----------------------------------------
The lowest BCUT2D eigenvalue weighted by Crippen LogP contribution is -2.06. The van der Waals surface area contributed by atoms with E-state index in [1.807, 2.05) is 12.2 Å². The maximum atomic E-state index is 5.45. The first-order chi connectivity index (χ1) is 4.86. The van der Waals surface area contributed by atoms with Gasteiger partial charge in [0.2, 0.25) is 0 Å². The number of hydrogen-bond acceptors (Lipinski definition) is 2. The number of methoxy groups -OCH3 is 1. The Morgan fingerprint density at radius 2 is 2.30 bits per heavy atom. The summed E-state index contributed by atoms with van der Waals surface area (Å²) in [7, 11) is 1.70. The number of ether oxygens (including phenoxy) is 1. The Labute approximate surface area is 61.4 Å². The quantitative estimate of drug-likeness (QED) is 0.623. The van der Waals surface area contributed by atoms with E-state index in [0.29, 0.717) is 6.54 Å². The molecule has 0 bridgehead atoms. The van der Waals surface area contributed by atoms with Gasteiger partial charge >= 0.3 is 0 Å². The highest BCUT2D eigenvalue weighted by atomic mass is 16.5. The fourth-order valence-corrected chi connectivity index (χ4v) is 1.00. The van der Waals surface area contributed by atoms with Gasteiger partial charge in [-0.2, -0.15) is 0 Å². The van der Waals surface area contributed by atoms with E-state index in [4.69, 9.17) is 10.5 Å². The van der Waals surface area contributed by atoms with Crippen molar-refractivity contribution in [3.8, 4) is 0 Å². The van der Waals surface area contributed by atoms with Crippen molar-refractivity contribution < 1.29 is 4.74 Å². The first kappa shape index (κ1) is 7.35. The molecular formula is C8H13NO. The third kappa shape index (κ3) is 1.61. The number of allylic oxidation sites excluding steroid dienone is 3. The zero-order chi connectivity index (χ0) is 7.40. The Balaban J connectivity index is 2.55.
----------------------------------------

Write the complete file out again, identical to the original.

The lowest BCUT2D eigenvalue weighted by Crippen LogP contribution is -2.06. The van der Waals surface area contributed by atoms with E-state index in [1.807, 2.05) is 12.2 Å². The maximum atomic E-state index is 5.45. The first-order chi connectivity index (χ1) is 4.86. The van der Waals surface area contributed by atoms with Gasteiger partial charge in [0.2, 0.25) is 0 Å². The number of hydrogen-bond acceptors (Lipinski definition) is 2. The number of methoxy groups -OCH3 is 1. The Morgan fingerprint density at radius 2 is 2.30 bits per heavy atom. The summed E-state index contributed by atoms with van der Waals surface area (Å²) in [7, 11) is 1.70. The number of ether oxygens (including phenoxy) is 1. The Labute approximate surface area is 61.4 Å². The quantitative estimate of drug-likeness (QED) is 0.623. The van der Waals surface area contributed by atoms with E-state index in [0.29, 0.717) is 6.54 Å². The molecule has 0 bridgehead atoms. The van der Waals surface area contributed by atoms with Gasteiger partial charge >= 0.3 is 0 Å². The highest BCUT2D eigenvalue weighted by atomic mass is 16.5. The fourth-order valence-corrected chi connectivity index (χ4v) is 1.00. The van der Waals surface area contributed by atoms with Gasteiger partial charge in [-0.2, -0.15) is 0 Å². The van der Waals surface area contributed by atoms with E-state index in [4.69, 9.17) is 10.5 Å². The van der Waals surface area contributed by atoms with Crippen molar-refractivity contribution in [3.8, 4) is 0 Å². The van der Waals surface area contributed by atoms with Crippen molar-refractivity contribution < 1.29 is 4.74 Å². The first kappa shape index (κ1) is 7.35. The molecular formula is C8H13NO. The third kappa shape index (κ3) is 1.61. The number of allylic oxidation sites excluding steroid dienone is 3. The zero-order chi connectivity index (χ0) is 7.40. The Balaban J connectivity index is 2.55.